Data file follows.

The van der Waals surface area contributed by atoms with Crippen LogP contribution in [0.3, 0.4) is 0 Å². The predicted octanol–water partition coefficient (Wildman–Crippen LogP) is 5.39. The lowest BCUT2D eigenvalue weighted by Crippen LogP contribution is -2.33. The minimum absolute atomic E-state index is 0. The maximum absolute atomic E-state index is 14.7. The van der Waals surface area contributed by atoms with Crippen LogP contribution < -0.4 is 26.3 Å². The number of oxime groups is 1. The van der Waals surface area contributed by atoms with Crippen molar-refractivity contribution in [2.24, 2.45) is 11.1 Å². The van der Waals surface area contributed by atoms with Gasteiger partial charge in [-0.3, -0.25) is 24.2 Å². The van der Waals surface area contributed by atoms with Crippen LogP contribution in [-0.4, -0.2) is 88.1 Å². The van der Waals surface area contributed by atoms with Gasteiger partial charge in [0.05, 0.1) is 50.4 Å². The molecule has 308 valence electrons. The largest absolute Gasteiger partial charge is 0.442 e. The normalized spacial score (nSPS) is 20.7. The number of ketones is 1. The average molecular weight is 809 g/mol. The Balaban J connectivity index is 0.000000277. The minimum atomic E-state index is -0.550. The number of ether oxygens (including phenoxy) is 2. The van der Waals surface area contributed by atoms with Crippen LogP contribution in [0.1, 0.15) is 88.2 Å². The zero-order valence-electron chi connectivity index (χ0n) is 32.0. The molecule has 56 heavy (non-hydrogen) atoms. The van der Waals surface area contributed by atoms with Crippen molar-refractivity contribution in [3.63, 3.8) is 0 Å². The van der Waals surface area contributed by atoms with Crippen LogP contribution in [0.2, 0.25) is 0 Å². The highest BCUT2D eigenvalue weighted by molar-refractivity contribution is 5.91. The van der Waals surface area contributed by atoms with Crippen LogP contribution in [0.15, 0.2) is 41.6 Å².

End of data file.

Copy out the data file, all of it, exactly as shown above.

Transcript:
The van der Waals surface area contributed by atoms with Crippen LogP contribution in [0.3, 0.4) is 0 Å². The predicted octanol–water partition coefficient (Wildman–Crippen LogP) is 5.39. The lowest BCUT2D eigenvalue weighted by Crippen LogP contribution is -2.33. The minimum absolute atomic E-state index is 0. The maximum absolute atomic E-state index is 14.7. The van der Waals surface area contributed by atoms with Crippen LogP contribution < -0.4 is 26.3 Å². The number of oxime groups is 1. The van der Waals surface area contributed by atoms with Crippen molar-refractivity contribution in [2.24, 2.45) is 11.1 Å². The van der Waals surface area contributed by atoms with Gasteiger partial charge in [-0.3, -0.25) is 24.2 Å². The van der Waals surface area contributed by atoms with Crippen LogP contribution in [-0.4, -0.2) is 88.1 Å². The van der Waals surface area contributed by atoms with Gasteiger partial charge in [0.05, 0.1) is 50.4 Å². The molecule has 308 valence electrons. The largest absolute Gasteiger partial charge is 0.442 e. The normalized spacial score (nSPS) is 20.7. The number of ketones is 1. The average molecular weight is 809 g/mol. The Balaban J connectivity index is 0.000000277. The minimum atomic E-state index is -0.550. The number of ether oxygens (including phenoxy) is 2. The van der Waals surface area contributed by atoms with Crippen LogP contribution in [0.1, 0.15) is 88.2 Å². The zero-order valence-electron chi connectivity index (χ0n) is 32.0. The molecule has 56 heavy (non-hydrogen) atoms. The van der Waals surface area contributed by atoms with Crippen molar-refractivity contribution in [3.63, 3.8) is 0 Å². The van der Waals surface area contributed by atoms with Crippen LogP contribution in [0.2, 0.25) is 0 Å². The highest BCUT2D eigenvalue weighted by molar-refractivity contribution is 5.91. The van der Waals surface area contributed by atoms with Crippen LogP contribution in [0.15, 0.2) is 41.6 Å².